Lansing, Michigan Birth Injury Lawyers
Representing Victims of Medical Malpractice in Lansing, MI and the Surrounding Areas
Lansing medical centers are known for their staff’s pursuit of quality medical care and dedication to patient safety. However, even the most well-trained physicians can make errors in the course of their duties. In some cases, these mistakes go unnoticed. In other cases, these mistakes can result in injury. For newborn infants whose brains and tissues are still in the earliest stages of development, such errors can lead to severe developmental delays, lasting disability, and a need for lifelong care.
If you or a family member suffered a birth injury, you can ask for the help of a personal injury attorney to secure compensation for the care needed to mitigate the damage caused by medical errors. Contact the law offices of Reiter & Walsh ABC Law Centers, whether you are in Lansing, East Lansing, Kalamazoo, Northern Michigan, the Upper Peninsula, or any other Michigan city – we can travel to you and help you determine the right course of action for your child.
Lansing Hospitals, Medical Centers and NICUs
Not every hospital is equipped to help the most fragile or ill of newborns, as different neonatal intensive care units are categorized differently. NICUs are categorized from Level I to Level III or Level IV, depending on the state. Infants with birth injuries can sometimes need highly specialized care, including (but not limited to) hypothermia therapy, ventilation, seizure monitoring and management, and/or surgical interventions for certain health issues.
While the following is not a comprehensive list of medical centers in the area surrounding Lansing, it is a starting point for parents researching a particular hospital’s capabilities for taking care of critically ill newborns:
- Sparrow Health Care: The Sparrow NICU provide NICU care for the Mid-Michigan region, and their pediatric rehabilitation services can provide developmental assessments for children and help children with disabilities develop their physical and occupational skills, learn how to properly chew and swallow, and learn other important life tasks. Sparrow Hospital is designated as a Blue Distinction Center+ by Blue Cross Blue Shield of Michigan (BCBSM) in Maternity Care. The hospital has several locations, including in Lansing, St. Johns, Carson City, and Ionia.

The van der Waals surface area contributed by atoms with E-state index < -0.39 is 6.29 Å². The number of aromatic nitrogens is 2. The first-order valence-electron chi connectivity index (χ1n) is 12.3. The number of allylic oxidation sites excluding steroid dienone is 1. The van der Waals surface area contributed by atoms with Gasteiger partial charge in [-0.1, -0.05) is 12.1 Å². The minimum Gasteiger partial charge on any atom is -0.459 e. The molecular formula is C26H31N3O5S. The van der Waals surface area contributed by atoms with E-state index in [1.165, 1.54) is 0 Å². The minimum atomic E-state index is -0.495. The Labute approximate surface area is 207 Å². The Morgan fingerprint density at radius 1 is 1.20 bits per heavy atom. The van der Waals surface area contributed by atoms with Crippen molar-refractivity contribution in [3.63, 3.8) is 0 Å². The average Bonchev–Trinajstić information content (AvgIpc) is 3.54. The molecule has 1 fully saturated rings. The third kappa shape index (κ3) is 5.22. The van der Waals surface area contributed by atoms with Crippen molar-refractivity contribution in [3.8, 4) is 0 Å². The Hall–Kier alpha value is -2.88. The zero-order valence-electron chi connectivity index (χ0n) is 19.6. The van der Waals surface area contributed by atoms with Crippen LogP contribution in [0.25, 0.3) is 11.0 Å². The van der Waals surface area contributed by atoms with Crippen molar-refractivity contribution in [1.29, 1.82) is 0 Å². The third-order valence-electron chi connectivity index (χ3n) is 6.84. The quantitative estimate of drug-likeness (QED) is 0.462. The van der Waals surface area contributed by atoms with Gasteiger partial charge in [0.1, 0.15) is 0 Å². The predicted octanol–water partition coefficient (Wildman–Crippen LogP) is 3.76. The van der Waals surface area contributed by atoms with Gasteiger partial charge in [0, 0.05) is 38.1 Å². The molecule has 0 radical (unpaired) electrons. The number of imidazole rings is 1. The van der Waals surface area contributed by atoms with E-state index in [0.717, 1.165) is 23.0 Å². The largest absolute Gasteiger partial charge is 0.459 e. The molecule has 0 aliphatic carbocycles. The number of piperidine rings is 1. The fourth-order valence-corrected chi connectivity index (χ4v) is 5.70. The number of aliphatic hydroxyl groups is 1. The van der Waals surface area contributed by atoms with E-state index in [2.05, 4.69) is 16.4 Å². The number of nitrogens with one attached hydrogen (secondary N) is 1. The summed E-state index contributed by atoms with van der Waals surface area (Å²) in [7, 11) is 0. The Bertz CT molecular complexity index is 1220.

- McLaren of Greater Lansing: McLaren provides birthing services at their Family BirthPlace in eight different Michigan locations. McLaren also offers pediatric rehabilitation services and is in a partnership with Michigan State University to develop the Osteopathic National Center for Orthopedic Research (ONCOR). McLaren Lansing’s Rehabilitation and Therapy Services offers programs for CP in a setting that feels like home. Specialists meet regularly with each child in order to target the child’s specific goals. Specialists in the program include physical therapists, speech language pathologists, athletic trainers, social workers, recreation therapists and psychologists who take a holistic approach to treatment.
To find other NICU locations in the state of Michigan, please see the following links:
- Self-designated NICU levels of care (Michigan.gov)
- Michigan Birthing Hospitals (Michigan.gov, updated 3/6/2017).
Lansing Universities and Research Centers
There are several universities and research centers participating in medical and scientific research in Lansing, but the most significant is the Michigan State University College of Human Medicine, which performs research in numerous areas, including in diabetes, obesity, surgery, and cardiovascular disorders. Michigan State University also recently partnered with Sparrow Hospital to create the Center for Innovation and Research. The university also has programs in neonatology (which help care for infants in Sparrow Hospital’s Level III NICU), and a unit of obstetrics and gynecology that focuses on multiple areas of maternal-fetal medicine, including uterine biology and maternal-fetal interactions. It is also involved in expanding pediatric research in partnership with Spectrum Health’s Helen DeVos Children’s Hospital.
Lansing Military Hospitals
While Lansing does not directly have a military medical center, the closest facility is the Aleda E. Lutz VA Medical Center in Saginaw. Under some circumstances, individuals who have given birth at a military medical facility and had a child who sustained a birth injury can seek to file a lawsuit under an act called the Federal Tort Claims Act (FTCA). Military hospitals do not allow active-duty service members to file suits against them, though their spouses and dependents can. Differences such as these require birth injury attorneys who understand both birth injury and military medical malpractice; Reiter & Walsh, P.C. has the experience and credentials needed to litigate these cases.